From aluminum to carbon fiber, the list of lightweight materials used in modern cars grows longer by the day. But the Porsche 718 Cayman GT4 Clubsport — a racing version of the German automaker’s 718 Cayman sports car — tries something different. Parts of the body are made from what Porsche calls an “organic fiber mix” derived from agricultural byproducts such as hemp and flax.
The hippie-approved material is used in the Clubsport’s doors and rear wing spoiler. It has “similar properties to carbon fiber in terms of weight and stiffness,” according to Porsche, but is a bit more eco-friendly.
The Clubsport isn’t road legal, but it likely previews a new Cayman GT4 road car that you will be able to slap license plates on. The last Cayman GT4 was a limited-edition model beloved by enthusiasts for its pure driving experience. Porsche has traditionally restrained the Cayman so that it doesn’t overshadow the 911, but with the GT4, it briefly seemed to let the Cayman off that leash.
While all current 718 Cayman models use turbocharged four-cylinder engines, the Clubsport continues to use a 3.8-liter naturally aspirated boxer-six from the model’s previous generation. The mid-mounted engine produces 425 horsepower and 313 pound-feet of torque. Power is sent to the rear wheels through a six-speed dual-clutch transmission. The car also features upgraded suspension (derived from the 911 GT3 Cup race car) and brakes, as well as mandatory safety equipment like a roll cage, six-point harnesses, and rescue hatch in the roof.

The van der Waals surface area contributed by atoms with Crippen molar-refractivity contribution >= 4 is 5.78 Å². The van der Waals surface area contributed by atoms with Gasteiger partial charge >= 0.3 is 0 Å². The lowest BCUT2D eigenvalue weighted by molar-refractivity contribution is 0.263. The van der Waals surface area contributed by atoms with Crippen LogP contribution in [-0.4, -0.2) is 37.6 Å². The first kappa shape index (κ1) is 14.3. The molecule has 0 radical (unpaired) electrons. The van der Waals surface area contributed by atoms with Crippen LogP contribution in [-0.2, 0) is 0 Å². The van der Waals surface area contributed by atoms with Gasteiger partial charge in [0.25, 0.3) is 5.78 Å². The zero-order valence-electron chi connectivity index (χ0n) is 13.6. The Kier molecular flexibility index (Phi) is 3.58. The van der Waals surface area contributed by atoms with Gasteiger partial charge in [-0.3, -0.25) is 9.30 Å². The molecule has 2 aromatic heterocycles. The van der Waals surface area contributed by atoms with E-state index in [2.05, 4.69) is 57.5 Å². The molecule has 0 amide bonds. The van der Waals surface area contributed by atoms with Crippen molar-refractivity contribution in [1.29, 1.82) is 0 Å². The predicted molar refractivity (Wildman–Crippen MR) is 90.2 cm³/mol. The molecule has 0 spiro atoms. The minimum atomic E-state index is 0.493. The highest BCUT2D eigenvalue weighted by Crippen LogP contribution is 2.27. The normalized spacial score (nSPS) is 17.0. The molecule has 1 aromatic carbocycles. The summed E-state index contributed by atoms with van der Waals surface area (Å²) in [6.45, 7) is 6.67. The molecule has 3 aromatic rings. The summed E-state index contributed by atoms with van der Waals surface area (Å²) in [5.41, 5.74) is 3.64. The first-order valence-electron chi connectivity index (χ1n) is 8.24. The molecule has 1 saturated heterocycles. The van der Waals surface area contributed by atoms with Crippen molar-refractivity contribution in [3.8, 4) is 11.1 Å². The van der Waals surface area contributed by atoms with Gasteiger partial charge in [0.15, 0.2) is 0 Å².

Porsche will sell two versions of the Clubsport. The Trackday model is aimed at amateur drivers looking for a fun toy, while the Competition model is designed for actual racing. The main upgrades for the Competition include adjustable shock absorbers, adjustable brake balance, an air jacking system, and a quick-release steering wheel.
Both versions of the 718 Cayman GT4 Clubsport are available to order now. The Trackday starts at $152,895, while the Competition starts at $179,140. Cars like this are arguably the soul of Porsche, which has always tried to maintain a close relationship between its racing and roadgoing models. We’ll see if that continues as Porsche road cars and race cars gradually go electric.
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